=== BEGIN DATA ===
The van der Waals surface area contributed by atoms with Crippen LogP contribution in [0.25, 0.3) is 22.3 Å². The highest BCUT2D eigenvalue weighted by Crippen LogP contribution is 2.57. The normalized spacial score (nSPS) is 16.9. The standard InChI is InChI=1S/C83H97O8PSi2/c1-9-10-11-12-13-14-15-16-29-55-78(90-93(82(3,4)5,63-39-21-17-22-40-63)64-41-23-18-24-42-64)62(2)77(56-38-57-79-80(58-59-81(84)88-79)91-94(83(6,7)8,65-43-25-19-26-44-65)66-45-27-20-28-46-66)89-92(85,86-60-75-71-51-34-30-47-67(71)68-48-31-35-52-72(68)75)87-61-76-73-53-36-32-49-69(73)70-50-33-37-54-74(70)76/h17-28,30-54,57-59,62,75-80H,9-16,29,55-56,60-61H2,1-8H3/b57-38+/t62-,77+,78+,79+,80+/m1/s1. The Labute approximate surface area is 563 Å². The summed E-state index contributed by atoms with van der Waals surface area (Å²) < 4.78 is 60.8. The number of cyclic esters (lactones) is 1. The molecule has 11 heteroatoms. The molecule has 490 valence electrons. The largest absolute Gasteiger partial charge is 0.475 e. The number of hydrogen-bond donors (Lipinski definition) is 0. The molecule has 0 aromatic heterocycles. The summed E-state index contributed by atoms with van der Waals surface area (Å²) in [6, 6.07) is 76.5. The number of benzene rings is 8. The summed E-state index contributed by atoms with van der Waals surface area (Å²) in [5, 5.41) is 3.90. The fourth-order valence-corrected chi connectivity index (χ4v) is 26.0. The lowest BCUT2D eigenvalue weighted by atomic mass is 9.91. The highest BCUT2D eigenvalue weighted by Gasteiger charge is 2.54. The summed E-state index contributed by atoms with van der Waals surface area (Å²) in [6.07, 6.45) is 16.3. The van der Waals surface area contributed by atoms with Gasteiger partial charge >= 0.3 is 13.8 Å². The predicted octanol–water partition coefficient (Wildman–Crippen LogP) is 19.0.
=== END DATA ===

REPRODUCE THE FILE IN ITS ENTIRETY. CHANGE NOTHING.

The van der Waals surface area contributed by atoms with Crippen LogP contribution in [0.25, 0.3) is 22.3 Å². The highest BCUT2D eigenvalue weighted by Crippen LogP contribution is 2.57. The normalized spacial score (nSPS) is 16.9. The standard InChI is InChI=1S/C83H97O8PSi2/c1-9-10-11-12-13-14-15-16-29-55-78(90-93(82(3,4)5,63-39-21-17-22-40-63)64-41-23-18-24-42-64)62(2)77(56-38-57-79-80(58-59-81(84)88-79)91-94(83(6,7)8,65-43-25-19-26-44-65)66-45-27-20-28-46-66)89-92(85,86-60-75-71-51-34-30-47-67(71)68-48-31-35-52-72(68)75)87-61-76-73-53-36-32-49-69(73)70-50-33-37-54-74(70)76/h17-28,30-54,57-59,62,75-80H,9-16,29,55-56,60-61H2,1-8H3/b57-38+/t62-,77+,78+,79+,80+/m1/s1. The Labute approximate surface area is 563 Å². The summed E-state index contributed by atoms with van der Waals surface area (Å²) < 4.78 is 60.8. The number of cyclic esters (lactones) is 1. The molecule has 11 heteroatoms. The molecule has 490 valence electrons. The largest absolute Gasteiger partial charge is 0.475 e. The number of hydrogen-bond donors (Lipinski definition) is 0. The molecule has 0 aromatic heterocycles. The summed E-state index contributed by atoms with van der Waals surface area (Å²) in [6, 6.07) is 76.5. The number of benzene rings is 8. The summed E-state index contributed by atoms with van der Waals surface area (Å²) in [5, 5.41) is 3.90. The fourth-order valence-corrected chi connectivity index (χ4v) is 26.0. The lowest BCUT2D eigenvalue weighted by atomic mass is 9.91. The highest BCUT2D eigenvalue weighted by Gasteiger charge is 2.54. The summed E-state index contributed by atoms with van der Waals surface area (Å²) in [6.07, 6.45) is 16.3. The van der Waals surface area contributed by atoms with Gasteiger partial charge >= 0.3 is 13.8 Å². The predicted octanol–water partition coefficient (Wildman–Crippen LogP) is 19.0.